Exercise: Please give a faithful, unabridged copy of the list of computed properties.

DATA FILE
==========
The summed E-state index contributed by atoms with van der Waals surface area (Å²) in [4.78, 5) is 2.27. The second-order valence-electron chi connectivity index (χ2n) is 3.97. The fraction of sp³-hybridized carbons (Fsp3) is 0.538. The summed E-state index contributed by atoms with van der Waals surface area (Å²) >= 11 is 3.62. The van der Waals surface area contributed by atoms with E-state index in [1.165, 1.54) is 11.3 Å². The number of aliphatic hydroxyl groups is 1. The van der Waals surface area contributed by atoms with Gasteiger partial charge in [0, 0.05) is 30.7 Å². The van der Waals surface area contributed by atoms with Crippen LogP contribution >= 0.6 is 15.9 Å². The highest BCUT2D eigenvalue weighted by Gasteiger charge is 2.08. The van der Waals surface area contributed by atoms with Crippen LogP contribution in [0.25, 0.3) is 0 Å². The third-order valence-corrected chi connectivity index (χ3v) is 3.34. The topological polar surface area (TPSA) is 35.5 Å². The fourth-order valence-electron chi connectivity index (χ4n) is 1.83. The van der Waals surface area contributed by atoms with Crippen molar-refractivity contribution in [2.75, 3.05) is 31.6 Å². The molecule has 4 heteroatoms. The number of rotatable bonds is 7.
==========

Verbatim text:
The summed E-state index contributed by atoms with van der Waals surface area (Å²) in [4.78, 5) is 2.27. The second-order valence-electron chi connectivity index (χ2n) is 3.97. The fraction of sp³-hybridized carbons (Fsp3) is 0.538. The summed E-state index contributed by atoms with van der Waals surface area (Å²) >= 11 is 3.62. The van der Waals surface area contributed by atoms with E-state index in [1.165, 1.54) is 11.3 Å². The number of aliphatic hydroxyl groups is 1. The van der Waals surface area contributed by atoms with Gasteiger partial charge in [0, 0.05) is 30.7 Å². The van der Waals surface area contributed by atoms with Crippen LogP contribution >= 0.6 is 15.9 Å². The highest BCUT2D eigenvalue weighted by Gasteiger charge is 2.08. The van der Waals surface area contributed by atoms with Crippen LogP contribution in [0.25, 0.3) is 0 Å². The third-order valence-corrected chi connectivity index (χ3v) is 3.34. The topological polar surface area (TPSA) is 35.5 Å². The fourth-order valence-electron chi connectivity index (χ4n) is 1.83. The van der Waals surface area contributed by atoms with Crippen molar-refractivity contribution in [2.75, 3.05) is 31.6 Å². The molecule has 4 heteroatoms. The number of rotatable bonds is 7.